Section 14 of the Canadian Charter of Rights and Freedoms outlines the right of parties and witnesses to have interpreters in a proceeding.
14. A party or witness in any proceedings who does not understand or speak the language in which the proceedings are conducted or who is deaf has the right to the assistance of an interpreter.
This right exists with respect to all languages. Depending on the context and legislative scheme, the interpreter fees may be paid by the government, or borne by one or more of the parties. For example, the fees will be covered by the government for an accused in a criminal matter but would likely be paid by the parties in the context of a commercial matter.
In British Columbia, Court Services Branch only supplies interpreters for criminal cases, family proceedings in Provincial Court, and traffic or municipal by-law cases unless a court orders otherwise. In these cases, you must contact the Court Registry where your proceeding is filed, or will be filed, as soon as possible to make arrangements. A local interpreter is not always available and particularly in smaller locations, courts need lead time to arrange court interpreters from another city.
The court also provides free language interpretation services for people who are deaf or hard of hearing. There is an option to request for Communication Access Real-time Translation (CART) for individuals requesting ASL. This service is available in all types of proceedings.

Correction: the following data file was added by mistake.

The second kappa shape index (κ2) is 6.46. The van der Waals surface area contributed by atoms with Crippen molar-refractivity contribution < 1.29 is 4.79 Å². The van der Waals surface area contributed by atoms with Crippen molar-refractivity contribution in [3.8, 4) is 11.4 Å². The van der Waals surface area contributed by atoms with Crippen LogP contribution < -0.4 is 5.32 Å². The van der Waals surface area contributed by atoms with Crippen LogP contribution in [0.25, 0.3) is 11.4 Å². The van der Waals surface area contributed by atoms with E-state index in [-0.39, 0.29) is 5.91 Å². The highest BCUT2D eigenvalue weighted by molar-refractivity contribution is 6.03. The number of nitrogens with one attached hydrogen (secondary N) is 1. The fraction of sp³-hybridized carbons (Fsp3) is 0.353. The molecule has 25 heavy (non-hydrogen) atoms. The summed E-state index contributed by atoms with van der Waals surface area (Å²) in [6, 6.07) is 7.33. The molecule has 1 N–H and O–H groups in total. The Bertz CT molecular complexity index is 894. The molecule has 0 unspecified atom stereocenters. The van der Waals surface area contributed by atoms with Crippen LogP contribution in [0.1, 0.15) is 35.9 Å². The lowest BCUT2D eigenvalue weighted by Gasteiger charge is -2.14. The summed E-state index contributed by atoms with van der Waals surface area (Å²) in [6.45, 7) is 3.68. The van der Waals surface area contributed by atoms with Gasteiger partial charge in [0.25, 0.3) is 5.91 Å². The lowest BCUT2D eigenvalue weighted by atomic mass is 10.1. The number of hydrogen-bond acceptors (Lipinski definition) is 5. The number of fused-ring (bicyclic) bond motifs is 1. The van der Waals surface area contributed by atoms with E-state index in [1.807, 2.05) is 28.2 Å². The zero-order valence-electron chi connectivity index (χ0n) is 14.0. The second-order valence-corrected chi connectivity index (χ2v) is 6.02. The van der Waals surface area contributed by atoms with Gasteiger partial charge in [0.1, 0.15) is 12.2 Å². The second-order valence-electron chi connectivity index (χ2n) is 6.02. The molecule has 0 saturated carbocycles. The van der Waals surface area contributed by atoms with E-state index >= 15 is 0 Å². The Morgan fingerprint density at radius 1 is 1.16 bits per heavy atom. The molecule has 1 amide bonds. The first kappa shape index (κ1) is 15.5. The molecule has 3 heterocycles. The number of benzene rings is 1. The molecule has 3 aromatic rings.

Note that the court provides interpreters only for when you are in the courtroom. For services outside the courtroom, you will need to make your own arrangements for interpretation.
For matters in small claims, Supreme Court family or Supreme Court civil you must make your own booking and payment arrangements. This can be arranged through the Society of Translators and Interpreters of British Columbia or check the list of Translation and Support Services available on the BC Government website.
R. v. Tran, 1994 CanLII 56 (SCC)
R. v. Tran is a landmark Supreme Court of Canada decision establishing guidelines for assessing the quality of court interpretation services to guarantee linguistic understanding as protected under section 14 of the Charter. The Court’s decision identified an accused person’s right to an interpreter as a “principle of fundamental justice” guaranteed by section 7 of the Charter. However, in delivering the court’s unanimous decision, Chief Justice Lamer stated that the Court’s judgment “relates specifically to the right of an accused in criminal proceedings, and must not be taken as necessarily having any broader application.”
Content reviewed September 29, 2023
- Constitution Acts – Canadian Charter of Rights and Freedoms – Justice Laws
- Arrange an interpreter for court proceedings – Government of BC
- How do you ask for a court interpreter? Do you have to pay? - Government of BC
- Supreme Court - Court Locations & Contacts (bccourts.ca) – Government of BC
- Charterpedia - Section 14 – Right to an interpreter - Government of Canada
- Guide to the Canadian Charter of Rights and Freedoms – Government of Canada
- Translation and Support Services – Government of BC
- Society of Translators and Interpreters of British Columbia (STIBC)
- Halsbury's Laws of Canada, - Constitutional Law - Section 14 right to assistance of interpreter -- on site at various Courthouse Libraries locations